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Megatrends impacting Scottish tourism to 2025: opportunities for Scotland
This report analyses the future of the Scottish tourism industry from a global perspective, in order to provide a robust evidence base to support strategic decision-making by Scottish Enterprise (SE), partners and industry in the medium- to long-term. It looks at current tourism infrastructure, the industry’s potential and the challenges it faces. It identifies the most pertinent ‘megatrends’ (long-term changes in behaviours or attitudes with global impacts across multiple industries).
The research involved an extensive review with the heads of research for the syndicated Passport Travel global database, as well as consultations with in-house experts in Insights and Innovation. This aided the creation of an initial list of megatrends in tourism to 2025. A roundtable discussion with senior Scottish tourism leaders was then held to pinpoint the most pertinent megatrends from this list. A presentation was given to the Tourism Leadership Group responsible for shaping and reviewing Scotland’s national tourism strategy, and additional written feedback was received from key partners. Finally, 22 in-depth interviews were conducted with regional destination management organisations, tourist industry associations, higher educational institutions, airports, data technology companies and other supporting industries in Scotland. Interviews were also conducted with competing international destinations such as Australia, New Zealand, Spain, Iceland and Denmark.
The research identified four key megatrends – all of which shared the priorities of sustainability, technology and connectivity. These megatrends were named as: ‘Experience More’; ‘Technology to Stimulate’; ‘Limitless Discoveries’; and ‘The Evolving Traveller’. The ‘Experience More’ trend focuses on responding to tourist demands for genuine experiences that ‘get below the surface’ of a place. The report suggests that by building upon existing strengths in food and drink, heritage, landscape, cultural festivals and people, for example, by nurturing artisan food producers and raising standards, tourists’ experiences can be made richer, more personalised and more resonant. The Limitless Discoveries megatrend is underpinned by the principle of making the sum part of a country destination far more compelling than only one or two cities or famous landmarks. The aim is to encourage visitors to learn more, to do more, to travel further afield and to stay for longer. This relies heavily upon having suitable transport and digital infrastructure in place. The Evolving Traveller seeks to respond to demographic and social shifts – including a large ageing, high spending demographic, especially from Europe and the United States, more disabled visitors, and increasingly more visitors originating from China, India and South East Asia. Ensuring the accessibility of destinations for older travellers and those who face mobility or other physical challenges is an important consideration for this trend. Finally, the Technology to Stimulate megatrend focuses on creating a deeper and richer tourist experience within a location through technology. It notes that tech investments were found to improve productivity, leading to stronger visitor experiences and better visitor management.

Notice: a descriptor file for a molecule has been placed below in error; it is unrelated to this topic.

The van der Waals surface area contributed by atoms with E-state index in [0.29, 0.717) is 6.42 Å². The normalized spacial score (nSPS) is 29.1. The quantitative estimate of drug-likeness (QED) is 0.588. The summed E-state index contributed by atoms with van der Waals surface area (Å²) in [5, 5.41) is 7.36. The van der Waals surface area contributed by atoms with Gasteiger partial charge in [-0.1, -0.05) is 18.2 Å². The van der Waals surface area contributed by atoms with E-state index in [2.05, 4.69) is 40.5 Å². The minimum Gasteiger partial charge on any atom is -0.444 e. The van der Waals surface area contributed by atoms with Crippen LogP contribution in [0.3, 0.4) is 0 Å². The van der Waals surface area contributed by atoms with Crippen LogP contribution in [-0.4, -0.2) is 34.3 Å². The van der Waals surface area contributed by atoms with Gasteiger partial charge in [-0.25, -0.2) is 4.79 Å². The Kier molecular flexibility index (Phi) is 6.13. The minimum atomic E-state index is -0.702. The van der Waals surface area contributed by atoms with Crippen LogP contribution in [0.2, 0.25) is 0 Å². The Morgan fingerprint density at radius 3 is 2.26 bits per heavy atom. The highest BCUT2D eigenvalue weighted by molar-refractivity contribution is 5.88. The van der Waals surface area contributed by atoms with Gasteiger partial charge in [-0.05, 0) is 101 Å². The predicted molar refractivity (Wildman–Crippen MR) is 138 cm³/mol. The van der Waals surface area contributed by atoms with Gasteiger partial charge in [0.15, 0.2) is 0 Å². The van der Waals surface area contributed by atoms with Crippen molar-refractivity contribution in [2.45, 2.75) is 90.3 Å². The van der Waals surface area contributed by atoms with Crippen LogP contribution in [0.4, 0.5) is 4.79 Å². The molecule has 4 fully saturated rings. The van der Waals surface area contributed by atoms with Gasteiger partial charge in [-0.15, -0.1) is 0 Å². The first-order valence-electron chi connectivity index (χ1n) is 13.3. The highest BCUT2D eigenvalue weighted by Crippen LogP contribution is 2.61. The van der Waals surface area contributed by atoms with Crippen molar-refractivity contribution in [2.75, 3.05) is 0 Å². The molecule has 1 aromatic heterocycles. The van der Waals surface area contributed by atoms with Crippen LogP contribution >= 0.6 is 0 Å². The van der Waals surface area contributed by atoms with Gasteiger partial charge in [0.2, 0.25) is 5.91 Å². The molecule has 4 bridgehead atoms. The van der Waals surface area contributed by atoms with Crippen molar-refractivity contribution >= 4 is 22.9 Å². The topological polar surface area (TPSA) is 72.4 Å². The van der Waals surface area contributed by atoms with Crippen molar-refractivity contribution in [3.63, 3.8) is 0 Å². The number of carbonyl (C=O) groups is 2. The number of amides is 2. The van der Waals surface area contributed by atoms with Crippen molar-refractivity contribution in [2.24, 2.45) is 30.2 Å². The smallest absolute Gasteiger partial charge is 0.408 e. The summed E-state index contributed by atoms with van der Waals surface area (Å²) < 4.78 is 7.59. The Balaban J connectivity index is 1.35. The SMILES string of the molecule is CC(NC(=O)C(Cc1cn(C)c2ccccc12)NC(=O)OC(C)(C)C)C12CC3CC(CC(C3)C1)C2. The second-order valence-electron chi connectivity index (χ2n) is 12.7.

Various recommendations were made in regard to each of the four megatrends. These include: promoting neighbourhoods in cities so visitors can live like locals, drawing on examples such as Berlin, Barcelona, and Amsterdam; developing and marketing adventure activities as joined up experiences around learning new skills, history, stories, culture and music; involving local residents as creators, maintainers and, major influencers of visitor experiences utilising social media, apps and other technologies; using key-driver data analytics to obtain richer insights into the visitor experience; supporting travellers to make a smooth transition from city to city and city to countryside and coast with smart itineraries and joined up experiences, instant booking facilities across multiple kinds of transport and reliable, eco-transport connections; further expanding on scenic routes around cultural, historical, seasonal and wilderness themes; establishing a series of robust and transparent indicators to define when a major destination becomes ‘out of balance’, including the straining of everyday resources like public transport and road, parking, and waste bins; ensuring the accessibility of destinations for older travellers and those who face mobility or other physical challenges; facilitating open data sharing and developing sophisticated visitor analytics to help predict future tourist volumes; creating more positions for digital analytics and data scientists/engineers within national tourist organisations; and establishing bespoke dashboards, planning tools and booking platforms focused on supporting small tourist businesses.
Report (2 MB, pdf)
|Theme/Sector||Supporting key sectors, Business infrastructure, Food and drink, Sectors, Tourism|